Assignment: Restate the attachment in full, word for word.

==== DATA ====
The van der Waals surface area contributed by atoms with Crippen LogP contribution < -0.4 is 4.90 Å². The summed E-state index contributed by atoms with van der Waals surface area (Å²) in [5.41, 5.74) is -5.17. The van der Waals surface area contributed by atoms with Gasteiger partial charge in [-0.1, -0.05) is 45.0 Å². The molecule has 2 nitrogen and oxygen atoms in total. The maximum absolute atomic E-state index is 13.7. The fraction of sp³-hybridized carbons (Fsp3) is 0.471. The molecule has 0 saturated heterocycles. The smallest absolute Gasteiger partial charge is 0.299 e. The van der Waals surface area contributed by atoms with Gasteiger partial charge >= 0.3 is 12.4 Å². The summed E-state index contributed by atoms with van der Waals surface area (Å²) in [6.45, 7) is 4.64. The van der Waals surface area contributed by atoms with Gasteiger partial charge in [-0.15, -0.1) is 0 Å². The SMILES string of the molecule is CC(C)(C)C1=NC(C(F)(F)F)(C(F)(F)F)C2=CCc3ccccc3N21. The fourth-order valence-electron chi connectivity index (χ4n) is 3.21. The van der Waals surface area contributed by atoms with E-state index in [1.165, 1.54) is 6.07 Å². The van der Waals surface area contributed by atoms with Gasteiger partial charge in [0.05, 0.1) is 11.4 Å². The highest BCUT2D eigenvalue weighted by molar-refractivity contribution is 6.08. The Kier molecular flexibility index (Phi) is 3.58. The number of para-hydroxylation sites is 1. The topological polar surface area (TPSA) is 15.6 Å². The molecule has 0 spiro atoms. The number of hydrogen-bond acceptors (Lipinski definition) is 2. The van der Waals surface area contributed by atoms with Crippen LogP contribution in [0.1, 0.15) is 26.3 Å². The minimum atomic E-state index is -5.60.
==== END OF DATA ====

The van der Waals surface area contributed by atoms with Crippen LogP contribution < -0.4 is 4.90 Å². The summed E-state index contributed by atoms with van der Waals surface area (Å²) in [5.41, 5.74) is -5.17. The van der Waals surface area contributed by atoms with Gasteiger partial charge in [-0.1, -0.05) is 45.0 Å². The molecule has 2 nitrogen and oxygen atoms in total. The maximum absolute atomic E-state index is 13.7. The fraction of sp³-hybridized carbons (Fsp3) is 0.471. The molecule has 0 saturated heterocycles. The smallest absolute Gasteiger partial charge is 0.299 e. The van der Waals surface area contributed by atoms with Gasteiger partial charge >= 0.3 is 12.4 Å². The summed E-state index contributed by atoms with van der Waals surface area (Å²) in [6.45, 7) is 4.64. The van der Waals surface area contributed by atoms with Gasteiger partial charge in [-0.15, -0.1) is 0 Å². The SMILES string of the molecule is CC(C)(C)C1=NC(C(F)(F)F)(C(F)(F)F)C2=CCc3ccccc3N21. The fourth-order valence-electron chi connectivity index (χ4n) is 3.21. The van der Waals surface area contributed by atoms with E-state index in [1.165, 1.54) is 6.07 Å². The van der Waals surface area contributed by atoms with Gasteiger partial charge in [0.05, 0.1) is 11.4 Å². The highest BCUT2D eigenvalue weighted by molar-refractivity contribution is 6.08. The Kier molecular flexibility index (Phi) is 3.58. The number of para-hydroxylation sites is 1. The topological polar surface area (TPSA) is 15.6 Å². The molecule has 0 spiro atoms. The number of hydrogen-bond acceptors (Lipinski definition) is 2. The van der Waals surface area contributed by atoms with Crippen LogP contribution in [0.1, 0.15) is 26.3 Å². The minimum atomic E-state index is -5.60.